Over the past few years, sound art has been present in exhibitions all over the world. And it's not only in galleries that this phenomena is taking place: vast repositories of sound art are sprouting all over the web, offering hundreds of hours worth of MP3s; even rock stars like Sonic Youth are releasing discs of themselves performing works of sound art, introducing this tradition to new generations. But a closer look shows us that this isn't a new trend at all. Since the beginning of the twentieth century, artists have involved themselves in sound. Be it recordings of their work, performances, or installations, the art world has always been a noisy place. The desire to reintegrate the arts, in which sound in its manifold forms has played a significant part, has taken artists in the 20th century far beyond the traditional purview of painting and sculpture to their own bodies and voices, to time and space, and to the environment.
This year-long class, given as a collaboration of CPCW and the ICA, will explore facets of sound art through the medium of creative writing. Students will be encouraged to develop correspondent methods of responding to the ICA's exhibitions, specifically a large retrospective of sound art organized by artist Christian Marclay. The class will involve monthly trips to New York City to attend concerts, museums and lectures. The students will have access to the most cutting-edge artists today via class visits and studio visits. English 165 will culminate in a publication co-sponsored by the ICA and CPCW.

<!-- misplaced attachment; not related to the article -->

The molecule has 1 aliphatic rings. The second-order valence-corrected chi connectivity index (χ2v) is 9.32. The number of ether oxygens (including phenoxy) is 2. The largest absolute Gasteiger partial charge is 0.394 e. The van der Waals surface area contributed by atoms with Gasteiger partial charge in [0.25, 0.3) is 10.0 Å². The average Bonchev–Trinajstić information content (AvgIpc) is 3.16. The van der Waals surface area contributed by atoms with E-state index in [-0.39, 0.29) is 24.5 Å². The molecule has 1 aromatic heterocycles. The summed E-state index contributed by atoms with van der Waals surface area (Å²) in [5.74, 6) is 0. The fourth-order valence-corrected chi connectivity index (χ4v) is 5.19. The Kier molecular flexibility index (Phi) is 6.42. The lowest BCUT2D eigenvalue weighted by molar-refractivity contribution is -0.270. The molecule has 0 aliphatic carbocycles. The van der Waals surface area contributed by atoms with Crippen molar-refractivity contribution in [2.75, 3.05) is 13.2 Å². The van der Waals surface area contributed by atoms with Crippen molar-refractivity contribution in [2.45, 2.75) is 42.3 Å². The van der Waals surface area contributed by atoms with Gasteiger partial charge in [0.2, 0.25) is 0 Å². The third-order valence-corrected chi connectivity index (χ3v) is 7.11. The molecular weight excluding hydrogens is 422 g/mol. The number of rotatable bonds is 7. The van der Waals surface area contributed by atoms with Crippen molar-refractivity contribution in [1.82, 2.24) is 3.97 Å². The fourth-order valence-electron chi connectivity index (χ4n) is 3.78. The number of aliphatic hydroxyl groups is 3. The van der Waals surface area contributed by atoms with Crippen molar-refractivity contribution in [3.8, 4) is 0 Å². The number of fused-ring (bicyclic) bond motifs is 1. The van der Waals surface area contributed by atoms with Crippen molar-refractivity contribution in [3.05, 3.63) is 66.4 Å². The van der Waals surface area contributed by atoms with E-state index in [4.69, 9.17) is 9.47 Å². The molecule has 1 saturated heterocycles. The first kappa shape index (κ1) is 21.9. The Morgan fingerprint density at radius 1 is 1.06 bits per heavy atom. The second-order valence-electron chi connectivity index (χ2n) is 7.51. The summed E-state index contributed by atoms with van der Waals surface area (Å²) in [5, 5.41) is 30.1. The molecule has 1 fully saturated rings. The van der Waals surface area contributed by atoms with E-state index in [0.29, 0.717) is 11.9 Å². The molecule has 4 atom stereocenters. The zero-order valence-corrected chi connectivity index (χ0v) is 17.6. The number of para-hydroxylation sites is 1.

Permission by instructor only. Spaces strictly limited. To express interest, leave a note with R. J. Bernocco at the Center for Programs in Contemporary Writing at 3808 Walnut Street.